End of Session Wrap Up
This past Monday was the last day of the 436th Legislative Session of Maryland. This session 2,817 bills were introduced. Of those, 834 passed the General Assembly with most of those being local in nature. They now await Governor Hogan’s decision to determine their fate. From our perspective, we had a very productive session. We stopped bills that would have harmed our economy, passed bills that will help, and we will also receive funding for important projects here on the Lower Shore.
One of the more positive things to come out of session was the Governor’s operating and capital budgets. Both were passed with zero tax increases for the second year in a row! The budget includes funding for local projects at Salisbury University, the Ward Museum, Arthur W. Perdue Stadium, and the UMES Pharmacy building.
Priority Bills that Passed
HB1395 Disparity Grant bill
This bill increases the amount of funding to low-wealth counties, which was cut during the previous administration. Wicomico County will see at least an additional $1 million in each of the next two fiscal years. The bill moved quickly over the last week and passed with just 24 minutes left in session. I am very appreciative of teamwork of all of our local Senators and Delegates and the work they put in advocating for this important piece of legislation. The disparity grant bill was an example of us working together to restore funding back to Wicomico County.
HB1352 Wicomico County Board of Education Selection Referendum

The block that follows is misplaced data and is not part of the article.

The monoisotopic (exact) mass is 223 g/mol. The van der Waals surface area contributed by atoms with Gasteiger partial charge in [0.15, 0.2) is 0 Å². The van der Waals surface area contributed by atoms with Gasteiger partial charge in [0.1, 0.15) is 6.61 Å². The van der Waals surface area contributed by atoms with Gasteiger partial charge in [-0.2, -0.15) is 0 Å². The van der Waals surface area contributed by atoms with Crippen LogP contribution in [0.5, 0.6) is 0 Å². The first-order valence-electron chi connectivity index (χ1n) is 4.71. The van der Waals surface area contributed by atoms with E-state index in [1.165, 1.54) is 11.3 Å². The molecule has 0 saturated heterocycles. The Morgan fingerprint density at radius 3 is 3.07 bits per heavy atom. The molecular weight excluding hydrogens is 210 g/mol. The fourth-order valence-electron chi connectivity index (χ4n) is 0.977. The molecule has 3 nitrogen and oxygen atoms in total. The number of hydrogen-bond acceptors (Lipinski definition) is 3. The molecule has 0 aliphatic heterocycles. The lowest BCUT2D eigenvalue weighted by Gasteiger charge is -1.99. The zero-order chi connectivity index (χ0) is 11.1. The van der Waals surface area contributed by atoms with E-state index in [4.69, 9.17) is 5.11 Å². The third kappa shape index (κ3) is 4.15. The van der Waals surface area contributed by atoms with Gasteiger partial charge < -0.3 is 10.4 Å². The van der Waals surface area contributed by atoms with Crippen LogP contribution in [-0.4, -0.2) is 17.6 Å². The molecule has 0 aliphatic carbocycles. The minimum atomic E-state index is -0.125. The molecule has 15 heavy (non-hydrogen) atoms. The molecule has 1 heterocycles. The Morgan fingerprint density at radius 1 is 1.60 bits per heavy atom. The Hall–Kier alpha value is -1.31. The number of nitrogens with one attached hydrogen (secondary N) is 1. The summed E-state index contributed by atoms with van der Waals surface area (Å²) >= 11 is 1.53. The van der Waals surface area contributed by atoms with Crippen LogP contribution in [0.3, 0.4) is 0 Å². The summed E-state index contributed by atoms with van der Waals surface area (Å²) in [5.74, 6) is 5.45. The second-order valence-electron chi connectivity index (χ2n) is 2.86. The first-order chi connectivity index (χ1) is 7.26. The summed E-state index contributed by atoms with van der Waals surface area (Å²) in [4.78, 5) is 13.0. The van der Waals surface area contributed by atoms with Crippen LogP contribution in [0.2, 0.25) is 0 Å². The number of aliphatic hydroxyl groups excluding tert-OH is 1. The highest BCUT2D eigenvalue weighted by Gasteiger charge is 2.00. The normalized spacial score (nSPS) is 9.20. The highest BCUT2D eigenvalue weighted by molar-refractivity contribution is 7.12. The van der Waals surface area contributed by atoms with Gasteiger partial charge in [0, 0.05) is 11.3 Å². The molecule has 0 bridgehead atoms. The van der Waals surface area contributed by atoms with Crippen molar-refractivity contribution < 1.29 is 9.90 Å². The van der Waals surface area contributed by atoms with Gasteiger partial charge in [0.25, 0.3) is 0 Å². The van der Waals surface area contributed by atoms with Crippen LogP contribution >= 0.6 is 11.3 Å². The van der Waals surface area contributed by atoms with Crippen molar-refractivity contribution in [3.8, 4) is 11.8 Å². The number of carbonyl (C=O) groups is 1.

This is one of three bills that are highlighted in this letter that were submitted on behalf of County Executive Bob Culver and the Wicomico County Council. It will allow voters to choose how they would like the members of the school board to be selected. If signed or allowed to become law by the Governor, the referendum will be on the ballot this November. The three choices will be a fully elected school board, a hybrid with five members elected and two appointed, or to keep the selection as is, with the Governor appointing all of the members.
HB1359 Wicomico County Class 9 Limited Distillery License / HB1316 Statewide Class 9 Limited Distillery License
This is the second bill that was drafted by the Wicomico County Delegation on behalf of the County Executive and the Wicomico County Council. It would allow our county to have class 9 distilleries. Currently, there are at least two investors interested in opening distilleries in our county. The new distilleries would create jobs and help our economic recovery. Early in session we learned the Delegate Arentz, from the Upper Shore, put a bill in that would do the same as the Delegation bill, but it would be statewide. Because of this, our local bill was held in committee to see how the statewide bill would proceed. Passing both would be redundant. Thankfully, the statewide bill passed and awaits the Governor’s signature. We are appreciative of Delegate Arentz’s efforts and cautiously optimistic that the bill will be signed and excited that we will see local economic growth because of this measure.
HB1521/SB1140 Civic Center Class B Alcohol License